Colour impacts us every day and is a fundamental part of our experience in the world around us. Just think of how many things you’ve seen today that were colourful and caught your eye for precisely that reason.
Did you choose a sunny yellow shirt because you woke up feeling happy and positive? Did you grab your pink striped umbrella on the way out the door so the rainy day wouldn’t get you down? How many bright red stop signs did you encounter on your commute?
But have you ever wondered how exactly you see these things? The visible spectrum (your typical rainbow hued array of coloured light) makes up only a small portion of the entire electromagnetic spectrum. Objects are different colours because they absorb some wavelengths of the visual light spectrum while other wavelengths bounce off.
When light enters our eyes it passes through the lenses and hits the retina. Our retina is at the back of the eyeball and is filled with many light sensitive cells called rods and cones. We actually have about 120 million rods in each eye and their principal function is to distinguish between light and dark. We have approximately 6 million cones in each retina and it is these cones that are most responsive to colour.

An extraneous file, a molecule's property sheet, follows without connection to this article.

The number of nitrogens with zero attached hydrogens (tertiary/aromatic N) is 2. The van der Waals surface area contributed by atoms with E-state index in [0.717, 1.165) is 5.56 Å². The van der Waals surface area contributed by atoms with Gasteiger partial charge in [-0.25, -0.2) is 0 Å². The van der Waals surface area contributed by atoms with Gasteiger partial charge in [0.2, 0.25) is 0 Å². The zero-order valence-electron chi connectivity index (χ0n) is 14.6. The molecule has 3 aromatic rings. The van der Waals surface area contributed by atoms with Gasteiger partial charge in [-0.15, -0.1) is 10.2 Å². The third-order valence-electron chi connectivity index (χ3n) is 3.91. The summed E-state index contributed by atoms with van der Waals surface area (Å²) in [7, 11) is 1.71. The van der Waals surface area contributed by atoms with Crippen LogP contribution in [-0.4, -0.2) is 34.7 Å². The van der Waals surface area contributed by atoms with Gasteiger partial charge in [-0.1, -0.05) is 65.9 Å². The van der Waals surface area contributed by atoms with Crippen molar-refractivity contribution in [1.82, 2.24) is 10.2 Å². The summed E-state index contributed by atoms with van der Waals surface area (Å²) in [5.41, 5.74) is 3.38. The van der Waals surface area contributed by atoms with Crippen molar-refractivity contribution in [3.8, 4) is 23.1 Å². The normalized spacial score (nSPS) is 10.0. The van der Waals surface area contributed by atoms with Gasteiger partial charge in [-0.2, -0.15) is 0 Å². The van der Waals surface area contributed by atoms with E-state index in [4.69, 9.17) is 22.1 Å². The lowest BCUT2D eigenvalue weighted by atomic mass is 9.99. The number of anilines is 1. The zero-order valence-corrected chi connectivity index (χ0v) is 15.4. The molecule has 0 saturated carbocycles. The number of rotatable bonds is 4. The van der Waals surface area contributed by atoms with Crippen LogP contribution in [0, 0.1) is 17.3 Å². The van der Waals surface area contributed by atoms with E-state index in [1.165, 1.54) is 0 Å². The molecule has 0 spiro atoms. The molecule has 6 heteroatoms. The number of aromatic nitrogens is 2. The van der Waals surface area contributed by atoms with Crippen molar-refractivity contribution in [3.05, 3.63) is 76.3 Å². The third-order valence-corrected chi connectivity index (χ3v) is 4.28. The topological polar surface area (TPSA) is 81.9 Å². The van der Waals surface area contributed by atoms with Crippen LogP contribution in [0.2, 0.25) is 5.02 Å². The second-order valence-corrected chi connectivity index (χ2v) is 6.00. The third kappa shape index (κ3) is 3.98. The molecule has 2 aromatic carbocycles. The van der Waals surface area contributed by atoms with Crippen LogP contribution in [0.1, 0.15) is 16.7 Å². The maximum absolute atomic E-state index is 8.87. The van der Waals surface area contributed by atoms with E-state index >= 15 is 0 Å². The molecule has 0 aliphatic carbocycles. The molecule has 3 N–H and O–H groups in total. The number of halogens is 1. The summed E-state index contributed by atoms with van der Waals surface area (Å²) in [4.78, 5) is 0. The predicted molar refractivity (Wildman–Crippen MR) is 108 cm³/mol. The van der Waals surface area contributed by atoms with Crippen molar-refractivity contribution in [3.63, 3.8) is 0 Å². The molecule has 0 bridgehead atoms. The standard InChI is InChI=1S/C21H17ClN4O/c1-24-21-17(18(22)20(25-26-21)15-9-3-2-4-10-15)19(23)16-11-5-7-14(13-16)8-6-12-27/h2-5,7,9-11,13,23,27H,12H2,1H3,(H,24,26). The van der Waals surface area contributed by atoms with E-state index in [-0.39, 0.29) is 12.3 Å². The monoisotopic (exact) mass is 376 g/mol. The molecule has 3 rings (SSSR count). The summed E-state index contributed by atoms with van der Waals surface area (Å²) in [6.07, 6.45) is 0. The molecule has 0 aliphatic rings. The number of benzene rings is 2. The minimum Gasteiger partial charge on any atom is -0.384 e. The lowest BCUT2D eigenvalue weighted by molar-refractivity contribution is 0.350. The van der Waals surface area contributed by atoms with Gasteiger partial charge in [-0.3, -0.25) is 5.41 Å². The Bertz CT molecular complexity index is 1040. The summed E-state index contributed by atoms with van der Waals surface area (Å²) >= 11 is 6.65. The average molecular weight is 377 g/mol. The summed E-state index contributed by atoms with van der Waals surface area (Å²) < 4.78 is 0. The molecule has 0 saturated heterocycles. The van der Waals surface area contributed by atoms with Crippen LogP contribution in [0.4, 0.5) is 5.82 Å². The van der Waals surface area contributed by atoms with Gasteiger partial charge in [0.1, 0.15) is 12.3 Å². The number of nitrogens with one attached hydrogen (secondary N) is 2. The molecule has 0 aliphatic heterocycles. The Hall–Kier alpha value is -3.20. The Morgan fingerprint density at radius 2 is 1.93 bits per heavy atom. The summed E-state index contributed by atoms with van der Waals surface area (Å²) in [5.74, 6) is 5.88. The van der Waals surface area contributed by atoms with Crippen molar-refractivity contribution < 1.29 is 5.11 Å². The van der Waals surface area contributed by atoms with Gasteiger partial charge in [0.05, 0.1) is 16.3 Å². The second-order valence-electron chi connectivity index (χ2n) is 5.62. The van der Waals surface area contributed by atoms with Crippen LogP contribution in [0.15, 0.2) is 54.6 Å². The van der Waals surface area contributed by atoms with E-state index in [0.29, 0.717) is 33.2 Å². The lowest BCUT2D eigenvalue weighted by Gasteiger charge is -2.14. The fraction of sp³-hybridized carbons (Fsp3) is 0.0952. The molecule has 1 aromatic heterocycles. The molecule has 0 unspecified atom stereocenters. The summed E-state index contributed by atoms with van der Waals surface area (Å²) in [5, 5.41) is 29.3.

Most of us have three different types of cone and each is tuned to light of different wavelengths. Two-thirds of these cells are more sensitive to longer wavelengths which translates to the fact that we see more of the warm colours such as yellow, orange and red.
Regardless of the science behind it all we react to different colours in different ways. Each person reacts differently too and those reactions usually go back to old memories - good or bad. Take red for example. For some the vibrant colour might be a reminder of the roses received on a very special anniversary. For others, red could be a horrible memory of a devastating fire! Our daily colour choices in wardrobe, home decor and even products are based on these associations but rarely do we actually acknowledge how much colour influences us.